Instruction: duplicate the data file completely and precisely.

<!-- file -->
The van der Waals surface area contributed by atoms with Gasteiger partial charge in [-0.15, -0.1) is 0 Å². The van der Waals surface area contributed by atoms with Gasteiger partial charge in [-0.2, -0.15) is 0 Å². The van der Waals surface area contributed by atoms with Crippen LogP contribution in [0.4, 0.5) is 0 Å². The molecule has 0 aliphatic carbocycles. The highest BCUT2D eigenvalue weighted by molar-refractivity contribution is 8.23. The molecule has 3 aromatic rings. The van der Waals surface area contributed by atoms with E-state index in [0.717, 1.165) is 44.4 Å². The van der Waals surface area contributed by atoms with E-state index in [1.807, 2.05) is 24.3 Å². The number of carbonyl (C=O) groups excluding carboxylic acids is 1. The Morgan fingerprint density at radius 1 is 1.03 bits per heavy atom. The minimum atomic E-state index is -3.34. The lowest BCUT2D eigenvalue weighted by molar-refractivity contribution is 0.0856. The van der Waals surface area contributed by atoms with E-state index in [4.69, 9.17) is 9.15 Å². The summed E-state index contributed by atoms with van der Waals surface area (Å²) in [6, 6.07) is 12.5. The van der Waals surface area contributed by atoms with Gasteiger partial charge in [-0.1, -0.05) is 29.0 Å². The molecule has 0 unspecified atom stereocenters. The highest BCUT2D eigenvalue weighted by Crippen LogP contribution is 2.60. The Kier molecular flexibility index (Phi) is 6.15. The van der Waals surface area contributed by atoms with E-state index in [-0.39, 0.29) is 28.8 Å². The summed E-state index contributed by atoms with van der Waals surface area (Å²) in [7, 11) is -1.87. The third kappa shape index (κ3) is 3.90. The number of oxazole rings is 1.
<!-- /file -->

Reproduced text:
The van der Waals surface area contributed by atoms with Gasteiger partial charge in [-0.15, -0.1) is 0 Å². The van der Waals surface area contributed by atoms with Gasteiger partial charge in [-0.2, -0.15) is 0 Å². The van der Waals surface area contributed by atoms with Crippen LogP contribution in [0.4, 0.5) is 0 Å². The molecule has 0 aliphatic carbocycles. The highest BCUT2D eigenvalue weighted by molar-refractivity contribution is 8.23. The molecule has 3 aromatic rings. The van der Waals surface area contributed by atoms with E-state index in [0.717, 1.165) is 44.4 Å². The van der Waals surface area contributed by atoms with E-state index in [1.807, 2.05) is 24.3 Å². The number of carbonyl (C=O) groups excluding carboxylic acids is 1. The Morgan fingerprint density at radius 1 is 1.03 bits per heavy atom. The minimum atomic E-state index is -3.34. The lowest BCUT2D eigenvalue weighted by molar-refractivity contribution is 0.0856. The van der Waals surface area contributed by atoms with E-state index in [4.69, 9.17) is 9.15 Å². The summed E-state index contributed by atoms with van der Waals surface area (Å²) in [6, 6.07) is 12.5. The van der Waals surface area contributed by atoms with Gasteiger partial charge in [-0.1, -0.05) is 29.0 Å². The molecule has 0 unspecified atom stereocenters. The highest BCUT2D eigenvalue weighted by Crippen LogP contribution is 2.60. The Kier molecular flexibility index (Phi) is 6.15. The van der Waals surface area contributed by atoms with E-state index in [-0.39, 0.29) is 28.8 Å². The summed E-state index contributed by atoms with van der Waals surface area (Å²) in [7, 11) is -1.87. The third kappa shape index (κ3) is 3.90. The number of oxazole rings is 1.